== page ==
Letter from Bellarmine to Father Foscarini

April 4, 1615

 My Very Reverend Father,

          It has been a pleasure for me to read the Italian letter and the Latin paper you sent me.  I thank you for both the one and the other, and I may tell you that I found them replete with skill and learning.  As you ask for m y opinion, I will give it as briefly as possible because, at the moment I have very little time for writing.

          First, I say it seems to me that your Reverence and Signor Galileo act prudently when you content yourselves with speaking hypothetically and no absolutely, as I have always understood that Copernicus spoke.  For to say that the assumptions that the Earth moves and the Sun stands still saves all the celestial appearances better than do eccentrics and epicycles is to speak with excellent good sense and to run the risk whatever.  Such a manner of speaking suffices for a mathematician.  But to want to affirm that the Sun, in very truth, is at the centre of the universe and only rotates on its axis without traveling from east to west, and that the Earth is situated in the third sphere and revolves very swiftly around the Sun, is a very dangerous attitude and one calculated not only to arouse all Scholastic philosophers and theologians but also to injure our hold faith by contradicting the Scriptures….

          Second, I say that, as you know, the Council of Trent forbids the interpretation of the Scriptures in a way contrary to the common agreement of the holy Fathers.  Now if your Reverence will read, not merely the Fathers, but modern commentators on Genesis, the Psalms, Ecclesiastes, and Joshua, you will discover that all agree in interpreting them literally as teaching that the Sun is in the heavens and revolves round the Earth with immense speed and that the Earth is very distant from the heavens, at the centre of the universe, and motionless.  Consider, then in your prudence, whether the Church can support that the Scriptures should be interpreted in a manner contrary to that of the holy Fathers and of all modern commentators, both Latin and Greek….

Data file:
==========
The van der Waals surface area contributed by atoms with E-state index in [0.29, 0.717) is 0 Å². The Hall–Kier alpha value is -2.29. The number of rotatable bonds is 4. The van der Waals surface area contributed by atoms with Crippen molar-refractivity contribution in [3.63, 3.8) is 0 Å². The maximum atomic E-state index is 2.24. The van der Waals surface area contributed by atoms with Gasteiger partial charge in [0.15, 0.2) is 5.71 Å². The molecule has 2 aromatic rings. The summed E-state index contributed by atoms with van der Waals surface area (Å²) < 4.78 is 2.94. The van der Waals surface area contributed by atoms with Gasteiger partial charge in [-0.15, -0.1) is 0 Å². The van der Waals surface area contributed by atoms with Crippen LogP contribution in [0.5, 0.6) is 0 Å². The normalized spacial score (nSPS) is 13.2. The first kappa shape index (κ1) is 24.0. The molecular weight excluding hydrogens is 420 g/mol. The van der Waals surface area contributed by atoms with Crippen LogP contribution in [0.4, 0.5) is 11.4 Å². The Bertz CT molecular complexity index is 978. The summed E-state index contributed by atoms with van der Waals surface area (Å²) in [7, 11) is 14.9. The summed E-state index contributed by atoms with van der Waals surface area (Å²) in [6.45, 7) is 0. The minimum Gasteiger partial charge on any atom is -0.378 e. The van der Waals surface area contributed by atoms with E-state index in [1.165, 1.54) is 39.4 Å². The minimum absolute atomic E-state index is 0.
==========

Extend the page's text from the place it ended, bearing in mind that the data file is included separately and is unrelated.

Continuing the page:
Third, I say that, if there were a real proof that the Sun is in the centre of the universe, that the Earth is in the third sphere, and that the Sun does not go round the Earth but the Earth round the Sun, then we should have to proceed with great circumspection in explaining passages of Scripture which appear to teach the contrary, and we should rather have to say that we did not understand them than declare an opinion to be false which is proved to be true.  But I do not think there is any such proof since none has been shown to me.  To demonstrate that the appearances are saved by assuming the sun at the centre and the earth in the heavens is not the same thing as to demonstrate that in fact the sun is in the centre and the earth is in the heavens.  I believe that the first demonstration may exist, but I have very grave doubts about the second; and in case of doubt one may not abandon the Holy Scriptures as expounded by the hold Fathers…

   Source: Arthur Koestler, Sleepwalkers (1959).
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